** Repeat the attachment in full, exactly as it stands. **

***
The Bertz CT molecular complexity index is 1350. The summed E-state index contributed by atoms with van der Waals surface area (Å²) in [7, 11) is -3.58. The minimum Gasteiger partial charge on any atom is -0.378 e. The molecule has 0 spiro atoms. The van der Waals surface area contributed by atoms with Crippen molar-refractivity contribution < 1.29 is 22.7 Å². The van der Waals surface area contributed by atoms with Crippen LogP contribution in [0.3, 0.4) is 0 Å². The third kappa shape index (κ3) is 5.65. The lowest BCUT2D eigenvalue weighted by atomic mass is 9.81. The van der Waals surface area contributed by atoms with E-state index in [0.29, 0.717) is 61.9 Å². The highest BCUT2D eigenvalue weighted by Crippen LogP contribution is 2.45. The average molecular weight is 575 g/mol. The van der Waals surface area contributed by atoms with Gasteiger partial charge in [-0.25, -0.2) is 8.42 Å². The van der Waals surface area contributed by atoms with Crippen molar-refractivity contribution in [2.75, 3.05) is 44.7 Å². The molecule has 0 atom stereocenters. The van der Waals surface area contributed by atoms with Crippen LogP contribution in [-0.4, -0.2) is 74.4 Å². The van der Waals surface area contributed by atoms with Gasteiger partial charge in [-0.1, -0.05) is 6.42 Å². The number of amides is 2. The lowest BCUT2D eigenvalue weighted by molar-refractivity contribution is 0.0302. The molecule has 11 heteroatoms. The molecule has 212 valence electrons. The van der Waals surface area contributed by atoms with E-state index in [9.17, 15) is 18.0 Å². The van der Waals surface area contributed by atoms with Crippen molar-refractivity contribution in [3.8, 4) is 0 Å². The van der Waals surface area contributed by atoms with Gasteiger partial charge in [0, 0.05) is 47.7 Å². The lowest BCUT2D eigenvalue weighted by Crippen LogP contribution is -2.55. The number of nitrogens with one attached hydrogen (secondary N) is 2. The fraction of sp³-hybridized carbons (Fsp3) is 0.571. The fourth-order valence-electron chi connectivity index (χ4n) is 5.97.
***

The Bertz CT molecular complexity index is 1350. The summed E-state index contributed by atoms with van der Waals surface area (Å²) in [7, 11) is -3.58. The minimum Gasteiger partial charge on any atom is -0.378 e. The molecule has 0 spiro atoms. The van der Waals surface area contributed by atoms with Crippen molar-refractivity contribution < 1.29 is 22.7 Å². The van der Waals surface area contributed by atoms with Crippen LogP contribution in [0.3, 0.4) is 0 Å². The third kappa shape index (κ3) is 5.65. The lowest BCUT2D eigenvalue weighted by atomic mass is 9.81. The van der Waals surface area contributed by atoms with E-state index in [0.29, 0.717) is 61.9 Å². The highest BCUT2D eigenvalue weighted by Crippen LogP contribution is 2.45. The average molecular weight is 575 g/mol. The van der Waals surface area contributed by atoms with Gasteiger partial charge in [-0.25, -0.2) is 8.42 Å². The van der Waals surface area contributed by atoms with Crippen molar-refractivity contribution in [2.75, 3.05) is 44.7 Å². The molecule has 0 atom stereocenters. The van der Waals surface area contributed by atoms with Crippen LogP contribution in [-0.4, -0.2) is 74.4 Å². The van der Waals surface area contributed by atoms with Gasteiger partial charge in [-0.1, -0.05) is 6.42 Å². The number of amides is 2. The lowest BCUT2D eigenvalue weighted by molar-refractivity contribution is 0.0302. The molecule has 11 heteroatoms. The molecule has 212 valence electrons. The van der Waals surface area contributed by atoms with E-state index in [9.17, 15) is 18.0 Å². The van der Waals surface area contributed by atoms with Crippen molar-refractivity contribution in [3.8, 4) is 0 Å². The van der Waals surface area contributed by atoms with Gasteiger partial charge in [0, 0.05) is 47.7 Å². The lowest BCUT2D eigenvalue weighted by Crippen LogP contribution is -2.55. The number of nitrogens with one attached hydrogen (secondary N) is 2. The fraction of sp³-hybridized carbons (Fsp3) is 0.571. The fourth-order valence-electron chi connectivity index (χ4n) is 5.97.